DirecTV to Enter VOD … Twice

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New York -- DirecTV Inc. is preparing to launch two types of video-on-demand services: one that will be broadcast via satellite and one that will be delivered via high-speed-Internet connections.

The satellite service, available sometime "over the next few months,'' will deliver a limited set of top movies to the hard drives of DirecTV customers with digital-video recorders. Customers would pick a movie off the shelf, in effect, and pay for it at that time. The on-demand offering would also include TV shows from NBC Universal and FX, as well as other content providers.

In the fourth quarter, DirecTV -- which has more than 15 million subscribers all told -- also expects to allow customers to use a high-speed connection that they purchase from any source -- be it cable company, telephone company or other provider -- to download thousands of movies and other video programs, then watch them on their television sets.

This "broadband VOD" service will be made possible with the introduction of HD versions of DirecTV set-top boxes with DVRs, officials said at the direct-broadcast satellite provider's investor meeting here.

The newer boxes, available later this year, tie together TV sets and high-speed-Internet connections, according to Eric Shanks, DirecTV's executive vice president of entertainment.

"This will enable the viewer to download titles through their broadband connection right to their play list," he said. "So with only a single headend for us to manage, unlike cable, we will have the technical capability to deliver the same volume -- tens of thousands of titles, if they want them."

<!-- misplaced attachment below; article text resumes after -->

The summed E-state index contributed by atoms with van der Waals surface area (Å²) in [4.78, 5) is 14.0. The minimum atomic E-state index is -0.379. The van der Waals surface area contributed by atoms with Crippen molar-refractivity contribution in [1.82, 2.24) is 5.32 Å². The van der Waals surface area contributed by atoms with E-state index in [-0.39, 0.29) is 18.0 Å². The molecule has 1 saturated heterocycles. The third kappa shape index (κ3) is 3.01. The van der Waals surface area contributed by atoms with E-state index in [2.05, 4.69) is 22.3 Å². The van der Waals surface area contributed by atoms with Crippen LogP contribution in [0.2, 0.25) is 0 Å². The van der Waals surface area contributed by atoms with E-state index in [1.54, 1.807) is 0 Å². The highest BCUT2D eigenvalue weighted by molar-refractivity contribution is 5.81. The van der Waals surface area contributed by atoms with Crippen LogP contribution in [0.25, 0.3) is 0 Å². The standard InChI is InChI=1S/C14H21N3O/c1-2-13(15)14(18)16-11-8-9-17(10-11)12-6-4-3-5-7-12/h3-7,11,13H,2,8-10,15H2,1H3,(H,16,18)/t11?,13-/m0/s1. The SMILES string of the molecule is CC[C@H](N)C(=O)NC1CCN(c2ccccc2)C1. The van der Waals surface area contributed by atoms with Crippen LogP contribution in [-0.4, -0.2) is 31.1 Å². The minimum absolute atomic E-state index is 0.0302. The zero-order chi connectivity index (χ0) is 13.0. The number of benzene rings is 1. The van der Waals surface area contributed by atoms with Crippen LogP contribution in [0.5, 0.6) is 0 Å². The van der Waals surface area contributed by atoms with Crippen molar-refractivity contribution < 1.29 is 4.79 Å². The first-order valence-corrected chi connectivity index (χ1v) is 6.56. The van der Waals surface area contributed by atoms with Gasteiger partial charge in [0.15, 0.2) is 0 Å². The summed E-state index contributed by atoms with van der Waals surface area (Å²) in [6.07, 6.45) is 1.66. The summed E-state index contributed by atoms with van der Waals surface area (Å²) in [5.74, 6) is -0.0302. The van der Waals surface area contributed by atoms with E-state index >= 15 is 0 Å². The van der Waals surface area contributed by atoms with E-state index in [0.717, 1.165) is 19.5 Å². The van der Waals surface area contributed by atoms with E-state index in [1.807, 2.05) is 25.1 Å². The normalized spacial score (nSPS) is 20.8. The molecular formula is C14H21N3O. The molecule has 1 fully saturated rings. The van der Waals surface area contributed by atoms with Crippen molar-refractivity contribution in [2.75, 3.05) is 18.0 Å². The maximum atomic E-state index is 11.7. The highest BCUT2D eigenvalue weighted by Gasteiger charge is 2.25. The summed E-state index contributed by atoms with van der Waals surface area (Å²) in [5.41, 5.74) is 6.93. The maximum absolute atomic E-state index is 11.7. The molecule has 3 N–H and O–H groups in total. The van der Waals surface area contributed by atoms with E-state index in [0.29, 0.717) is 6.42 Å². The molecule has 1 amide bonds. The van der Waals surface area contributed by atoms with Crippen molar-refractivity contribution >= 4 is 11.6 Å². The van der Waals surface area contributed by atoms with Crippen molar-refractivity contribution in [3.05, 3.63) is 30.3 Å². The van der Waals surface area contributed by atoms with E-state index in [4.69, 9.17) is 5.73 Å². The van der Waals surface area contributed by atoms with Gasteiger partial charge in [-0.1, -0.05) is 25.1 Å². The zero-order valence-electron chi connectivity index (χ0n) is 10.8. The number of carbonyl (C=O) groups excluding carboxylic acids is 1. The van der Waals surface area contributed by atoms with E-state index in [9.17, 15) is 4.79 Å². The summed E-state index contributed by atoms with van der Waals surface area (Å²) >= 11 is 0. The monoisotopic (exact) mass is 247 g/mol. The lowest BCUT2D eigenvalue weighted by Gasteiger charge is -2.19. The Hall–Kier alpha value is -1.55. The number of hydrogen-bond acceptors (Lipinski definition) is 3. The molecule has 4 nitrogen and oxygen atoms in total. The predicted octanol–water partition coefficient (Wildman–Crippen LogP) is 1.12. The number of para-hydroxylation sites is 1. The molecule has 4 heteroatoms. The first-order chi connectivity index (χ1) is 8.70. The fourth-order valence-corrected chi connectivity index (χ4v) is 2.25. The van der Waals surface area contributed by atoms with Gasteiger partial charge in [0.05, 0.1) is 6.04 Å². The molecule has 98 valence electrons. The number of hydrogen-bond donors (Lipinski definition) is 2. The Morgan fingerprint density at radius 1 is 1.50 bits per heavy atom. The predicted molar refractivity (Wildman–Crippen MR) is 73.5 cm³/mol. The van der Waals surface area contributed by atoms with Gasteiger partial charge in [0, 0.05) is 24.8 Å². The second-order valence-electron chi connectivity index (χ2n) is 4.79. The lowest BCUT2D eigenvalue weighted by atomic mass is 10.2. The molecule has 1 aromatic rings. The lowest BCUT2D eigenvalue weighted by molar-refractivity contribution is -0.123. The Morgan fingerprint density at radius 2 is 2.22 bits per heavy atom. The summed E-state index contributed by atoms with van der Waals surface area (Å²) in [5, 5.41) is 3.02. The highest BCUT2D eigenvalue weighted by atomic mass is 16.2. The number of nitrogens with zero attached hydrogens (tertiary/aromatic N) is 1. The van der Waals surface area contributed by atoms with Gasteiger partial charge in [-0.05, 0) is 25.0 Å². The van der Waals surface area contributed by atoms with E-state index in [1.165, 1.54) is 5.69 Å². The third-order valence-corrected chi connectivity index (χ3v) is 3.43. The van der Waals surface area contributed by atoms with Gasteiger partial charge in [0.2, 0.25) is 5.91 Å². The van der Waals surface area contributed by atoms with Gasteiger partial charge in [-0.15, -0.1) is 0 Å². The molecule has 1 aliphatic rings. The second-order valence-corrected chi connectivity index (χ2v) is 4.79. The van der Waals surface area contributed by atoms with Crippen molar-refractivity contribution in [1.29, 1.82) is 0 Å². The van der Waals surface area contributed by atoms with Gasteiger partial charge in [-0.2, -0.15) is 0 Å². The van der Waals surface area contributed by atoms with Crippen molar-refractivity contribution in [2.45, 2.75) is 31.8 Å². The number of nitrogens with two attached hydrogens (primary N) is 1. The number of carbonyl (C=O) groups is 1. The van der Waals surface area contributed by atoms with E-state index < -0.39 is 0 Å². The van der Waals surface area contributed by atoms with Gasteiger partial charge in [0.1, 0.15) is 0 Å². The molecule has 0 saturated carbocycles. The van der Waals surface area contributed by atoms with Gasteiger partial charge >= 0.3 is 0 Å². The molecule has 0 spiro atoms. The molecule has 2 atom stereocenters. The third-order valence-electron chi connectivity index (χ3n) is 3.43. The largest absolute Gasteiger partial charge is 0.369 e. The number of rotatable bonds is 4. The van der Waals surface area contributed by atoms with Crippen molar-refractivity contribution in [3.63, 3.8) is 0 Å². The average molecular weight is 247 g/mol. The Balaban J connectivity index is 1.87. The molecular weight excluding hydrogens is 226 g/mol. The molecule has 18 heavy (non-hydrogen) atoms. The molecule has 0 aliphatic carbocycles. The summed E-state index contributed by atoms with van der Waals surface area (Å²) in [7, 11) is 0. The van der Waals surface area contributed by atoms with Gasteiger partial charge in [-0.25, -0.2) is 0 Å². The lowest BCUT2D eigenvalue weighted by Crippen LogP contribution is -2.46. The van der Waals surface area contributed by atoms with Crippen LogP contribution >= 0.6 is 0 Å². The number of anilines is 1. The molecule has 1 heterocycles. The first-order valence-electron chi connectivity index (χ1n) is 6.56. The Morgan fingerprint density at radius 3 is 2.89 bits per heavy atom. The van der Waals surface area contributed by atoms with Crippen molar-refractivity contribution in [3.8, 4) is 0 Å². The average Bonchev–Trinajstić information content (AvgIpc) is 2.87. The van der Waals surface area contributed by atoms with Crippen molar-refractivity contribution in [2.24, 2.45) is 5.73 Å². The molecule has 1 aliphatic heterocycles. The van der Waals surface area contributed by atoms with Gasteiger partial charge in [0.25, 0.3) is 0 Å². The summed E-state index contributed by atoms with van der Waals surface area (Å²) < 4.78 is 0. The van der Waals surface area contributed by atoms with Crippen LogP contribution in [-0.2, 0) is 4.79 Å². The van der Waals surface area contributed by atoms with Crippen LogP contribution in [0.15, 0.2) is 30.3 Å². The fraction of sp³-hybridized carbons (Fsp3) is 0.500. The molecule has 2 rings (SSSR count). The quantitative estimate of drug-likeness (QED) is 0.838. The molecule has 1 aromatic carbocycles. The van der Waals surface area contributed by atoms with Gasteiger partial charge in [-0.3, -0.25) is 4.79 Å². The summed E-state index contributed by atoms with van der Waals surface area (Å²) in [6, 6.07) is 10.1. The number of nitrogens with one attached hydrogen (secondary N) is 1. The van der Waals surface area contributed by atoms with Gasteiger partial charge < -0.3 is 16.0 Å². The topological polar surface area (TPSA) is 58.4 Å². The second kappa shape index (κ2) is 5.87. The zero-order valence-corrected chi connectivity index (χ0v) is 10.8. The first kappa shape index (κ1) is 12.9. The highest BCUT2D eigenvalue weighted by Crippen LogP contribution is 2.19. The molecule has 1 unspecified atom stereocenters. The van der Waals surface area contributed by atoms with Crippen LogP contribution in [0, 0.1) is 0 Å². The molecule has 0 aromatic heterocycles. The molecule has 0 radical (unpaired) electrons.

DirecTV broadband video will launch with 2,000 titles, which will include cable-TV shows, movies, premium service and non-linear-channel content.

DirecTV expects that it will have 300,000 boxes that can support this service deployed by the end of the year, Shanks said.

"We will include rich graphics promoting the broadband content inside of our existing [electronic program guide] to give viewers easy access to find the titles," he added. "Plus customers will be able to use Directv.com [www.directv.com], or even their mobile phone, to select titles and have them downloaded to their DVR at home. So broadband VOD is the obvious starting point for us, but once the set-tops hook up to the home network, the possibilities will be virtually endless."

DirecTV's satellite-delivered VOD service, which will be deployed first, will include programming from the major networks such as those owned by NBC U, premium-network content, airings of some FX shows 48 hours before they run on the cable network, movies and customer-care information.

"So in essence, what we're doing is providing a top tier of television and movies right at the customer’s fingertips, which is a little different from what research shows as cable's VOD, which is usually the destination of last resort," Shanks said.

DirecTV will be able to store 60 hours of VOD content in its new DVR set-tops now, leaving subscribers another 100 hours for their own recording of shows.

"In 2007, we are roughly going to double the size of the drive, which will give us even more capacity for the viewers' home," Shanks said.

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